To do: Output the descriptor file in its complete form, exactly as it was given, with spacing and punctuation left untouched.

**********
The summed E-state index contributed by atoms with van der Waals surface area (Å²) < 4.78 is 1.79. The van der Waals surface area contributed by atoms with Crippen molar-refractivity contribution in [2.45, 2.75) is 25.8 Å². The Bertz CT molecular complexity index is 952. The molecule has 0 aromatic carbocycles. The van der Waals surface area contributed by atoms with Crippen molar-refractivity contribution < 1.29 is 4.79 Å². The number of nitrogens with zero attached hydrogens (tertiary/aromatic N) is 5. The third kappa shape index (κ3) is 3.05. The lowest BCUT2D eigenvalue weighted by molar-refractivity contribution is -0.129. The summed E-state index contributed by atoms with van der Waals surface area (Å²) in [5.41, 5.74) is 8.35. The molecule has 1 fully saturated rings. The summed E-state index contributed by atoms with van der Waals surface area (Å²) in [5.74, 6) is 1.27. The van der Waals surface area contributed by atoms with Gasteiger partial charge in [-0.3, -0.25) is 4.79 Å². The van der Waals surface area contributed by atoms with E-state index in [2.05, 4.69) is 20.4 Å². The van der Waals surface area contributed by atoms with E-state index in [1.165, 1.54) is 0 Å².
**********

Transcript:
The summed E-state index contributed by atoms with van der Waals surface area (Å²) < 4.78 is 1.79. The van der Waals surface area contributed by atoms with Crippen molar-refractivity contribution in [2.45, 2.75) is 25.8 Å². The Bertz CT molecular complexity index is 952. The molecule has 0 aromatic carbocycles. The van der Waals surface area contributed by atoms with Crippen molar-refractivity contribution < 1.29 is 4.79 Å². The number of nitrogens with zero attached hydrogens (tertiary/aromatic N) is 5. The third kappa shape index (κ3) is 3.05. The lowest BCUT2D eigenvalue weighted by molar-refractivity contribution is -0.129. The summed E-state index contributed by atoms with van der Waals surface area (Å²) in [5.41, 5.74) is 8.35. The molecule has 1 fully saturated rings. The summed E-state index contributed by atoms with van der Waals surface area (Å²) in [5.74, 6) is 1.27. The van der Waals surface area contributed by atoms with Gasteiger partial charge in [-0.3, -0.25) is 4.79 Å². The van der Waals surface area contributed by atoms with E-state index in [2.05, 4.69) is 20.4 Å². The van der Waals surface area contributed by atoms with E-state index in [1.165, 1.54) is 0 Å².